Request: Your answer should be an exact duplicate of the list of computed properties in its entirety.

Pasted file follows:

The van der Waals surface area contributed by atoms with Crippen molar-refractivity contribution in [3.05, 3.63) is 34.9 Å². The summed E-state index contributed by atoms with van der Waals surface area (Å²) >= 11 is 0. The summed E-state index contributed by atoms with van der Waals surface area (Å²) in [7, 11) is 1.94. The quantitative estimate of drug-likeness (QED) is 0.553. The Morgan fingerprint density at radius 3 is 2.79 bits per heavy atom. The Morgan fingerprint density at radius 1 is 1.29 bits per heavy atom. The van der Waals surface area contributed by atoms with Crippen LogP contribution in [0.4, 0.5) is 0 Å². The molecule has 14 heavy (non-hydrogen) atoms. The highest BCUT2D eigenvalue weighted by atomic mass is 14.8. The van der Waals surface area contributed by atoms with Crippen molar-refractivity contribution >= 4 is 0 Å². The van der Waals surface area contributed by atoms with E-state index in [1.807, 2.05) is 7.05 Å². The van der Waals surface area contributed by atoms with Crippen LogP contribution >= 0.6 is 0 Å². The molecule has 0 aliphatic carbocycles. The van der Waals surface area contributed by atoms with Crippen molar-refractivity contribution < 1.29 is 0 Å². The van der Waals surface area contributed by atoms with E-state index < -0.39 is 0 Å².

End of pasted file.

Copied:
The van der Waals surface area contributed by atoms with Crippen molar-refractivity contribution in [3.05, 3.63) is 34.9 Å². The summed E-state index contributed by atoms with van der Waals surface area (Å²) >= 11 is 0. The summed E-state index contributed by atoms with van der Waals surface area (Å²) in [7, 11) is 1.94. The quantitative estimate of drug-likeness (QED) is 0.553. The Morgan fingerprint density at radius 3 is 2.79 bits per heavy atom. The Morgan fingerprint density at radius 1 is 1.29 bits per heavy atom. The van der Waals surface area contributed by atoms with Crippen LogP contribution in [0.4, 0.5) is 0 Å². The molecule has 14 heavy (non-hydrogen) atoms. The highest BCUT2D eigenvalue weighted by atomic mass is 14.8. The van der Waals surface area contributed by atoms with Crippen molar-refractivity contribution >= 4 is 0 Å². The van der Waals surface area contributed by atoms with E-state index in [1.807, 2.05) is 7.05 Å². The van der Waals surface area contributed by atoms with Crippen LogP contribution >= 0.6 is 0 Å². The molecule has 0 aliphatic carbocycles. The van der Waals surface area contributed by atoms with Crippen molar-refractivity contribution < 1.29 is 0 Å². The van der Waals surface area contributed by atoms with E-state index < -0.39 is 0 Å².